Few people today interested in personal money management have not heard the name Dave Ramsey. Ramsey has built an empire of financial counseling that includes a nationally-syndicated radio show, a slot on Fox Business channel, and a NY Times bestseller, The Total Money Makeover. His website claims that over 1,000,000 families have taken Financial Peace University (FPU), his financial class designed to help people take charge of their money. On average, the website claims, attendees pay off $5,300 in debt and save $2,700 in just 90 days. FPU is billed as “a 13-week video curriculum—taught by financial expert Dave Ramsey—that incorporates small-group discussions to encourage accountability and discipleship. Financial Peace University is highly entertaining for everyone, with a unique combination of humor, informative financial advice and biblical messages.”
With such stunning results, it’s easy to understand why so many people are turning to Ramsey for financial advice. Since FPU is marketed to churches (along with other institutions such as businesses and the military), it is worth the effort to examine the program and evaluate it biblically. While Ramsey professes to be a Christian and uses Scripture liberally (in his church version of FPU), I discovered profound problems with the program, both in its content, and in its use by churches as an evangelistic tool. What follows is not a thorough critique, but a general attempt to evaluate the program biblically and theologically, while being as charitable as possible.
FPU is a professionally-presented, entertaining course of financial management. It does not teach advanced skills such as stock market investing or business finance, but focuses on the individual’s escape from debt and saving for the future. My wife and I learned many invaluable lessons, some of which were reminders, others that were new and crucial.
First, FPU teaches the simplicity and power of saving. Using vivid examples and simple charts, Ramsey shows the power of compound interest (although he presents wildly optimistic interest rates as normal). This taught us that anyone could save a little over many years and gain considerable interest through consistent investing. Also, Ramsey emphasizes living on a written budget, something we had not done so explicitly in the past. This has proven to be one of the most difficult disciplines to master. But Ramsey is right, that if you don’t tell your money what to do, you’ll wonder where it went. Budgeting is simply naming every dollar at the beginning of the month, and assigning it a place. I’ve heard this before, but it was good reminder.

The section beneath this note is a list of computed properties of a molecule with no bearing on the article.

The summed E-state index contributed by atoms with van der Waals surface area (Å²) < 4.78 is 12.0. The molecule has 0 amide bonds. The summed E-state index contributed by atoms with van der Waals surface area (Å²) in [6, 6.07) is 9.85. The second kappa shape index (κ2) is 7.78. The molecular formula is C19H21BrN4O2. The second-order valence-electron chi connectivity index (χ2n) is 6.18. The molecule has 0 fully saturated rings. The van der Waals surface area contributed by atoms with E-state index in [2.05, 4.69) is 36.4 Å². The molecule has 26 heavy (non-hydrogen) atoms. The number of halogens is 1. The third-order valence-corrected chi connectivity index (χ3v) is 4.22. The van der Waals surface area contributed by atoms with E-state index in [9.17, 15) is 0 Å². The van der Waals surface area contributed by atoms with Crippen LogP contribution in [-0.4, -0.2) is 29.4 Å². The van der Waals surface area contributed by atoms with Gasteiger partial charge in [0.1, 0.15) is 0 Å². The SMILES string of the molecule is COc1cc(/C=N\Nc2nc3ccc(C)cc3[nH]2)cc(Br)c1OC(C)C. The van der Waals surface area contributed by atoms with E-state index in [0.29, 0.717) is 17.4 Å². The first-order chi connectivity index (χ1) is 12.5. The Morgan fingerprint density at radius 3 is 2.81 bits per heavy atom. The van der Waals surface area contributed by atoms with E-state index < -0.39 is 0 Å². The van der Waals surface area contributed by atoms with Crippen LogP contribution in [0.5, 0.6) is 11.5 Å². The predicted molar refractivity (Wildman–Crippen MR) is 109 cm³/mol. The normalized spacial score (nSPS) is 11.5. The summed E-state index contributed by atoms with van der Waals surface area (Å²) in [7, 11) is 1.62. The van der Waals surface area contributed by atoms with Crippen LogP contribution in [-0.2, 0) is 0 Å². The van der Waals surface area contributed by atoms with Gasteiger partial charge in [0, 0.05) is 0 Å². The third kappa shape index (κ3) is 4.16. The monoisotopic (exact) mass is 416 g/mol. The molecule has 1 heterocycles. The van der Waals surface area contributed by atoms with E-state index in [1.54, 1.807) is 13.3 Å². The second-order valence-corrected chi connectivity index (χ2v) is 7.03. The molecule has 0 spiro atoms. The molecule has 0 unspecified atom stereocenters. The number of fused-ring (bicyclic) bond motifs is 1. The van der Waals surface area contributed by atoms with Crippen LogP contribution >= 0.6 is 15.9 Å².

Second, FPU teaches people how to get out of debt. The most powerful testimonials in FPU are those stories of people getting out of massive amounts of debt through the principles learned in the class. I personally know of one person who worked her way out of $60,000 of debt in less than three years through FPU. This alone may make the course worth many times its $100 price tag. Ramsey also gives helpful advice regarding creditors, credit scores, collection agencies and telemarketing.
Third, FPU teaches the inside story of marketing, and how to buy things wisely, with cash, and for a bargain price. He teaches the power of negotiating, even for things you thought had a fixed price. He also teaches invaluable lessons regarding identity theft and what kinds of insurances to buy and not to buy. He gives advice about real estate (Ramsey’s area of expertise), job interviews, retirement, and college savings. Some of the advice in these areas is debatable, but generally helpful. It would be wise to get advice from other sources as well in order to get differing perspectives on these vital areas.
While taking the course, my wife and I were given access to a wide variety of helpful tools through the FPU website. Readers should be aware, however, that once the thirteen weeks are over, many of these services require a subscription fee to continue using. In fact, for many of the topics covered in FPU, Ramsey’s company offers services that require payment once the class has ended, including insurances, financial advice, and identity theft protection. One is quickly reminded that this is a business, not a ministry, even though at times, the “feel” of it is church-like.
For all its benefits regarding financial advice, however, I found several troubling problems with FPU. Before I treat what I consider to be the truly bad elements of FPU, I would like to point out its ugliness first.
It doesn’t take more than a few weeks of exposure to the FPU videos before Ramsey’s arrogance and self-glorification becomes obvious. Dave Ramsey is not a humble man, and I would argue strongly that what some perceive to be his self-confidence is actually a bad case of egotism. After a few weeks of the class, I could barely control my gag reflex anymore when at the beginning of EACH video, all of his accolades (see above) were mentioned AGAIN. No doubt, this bald self-promotion is applauded by the world, but in a Christian atmosphere, it was downright sickening. On the way to FPU class one week I said to my wife in disgust, “I can’t stand to see his face again, and hear him brag about his money.” But this is not the truly ugly aspect of FPU.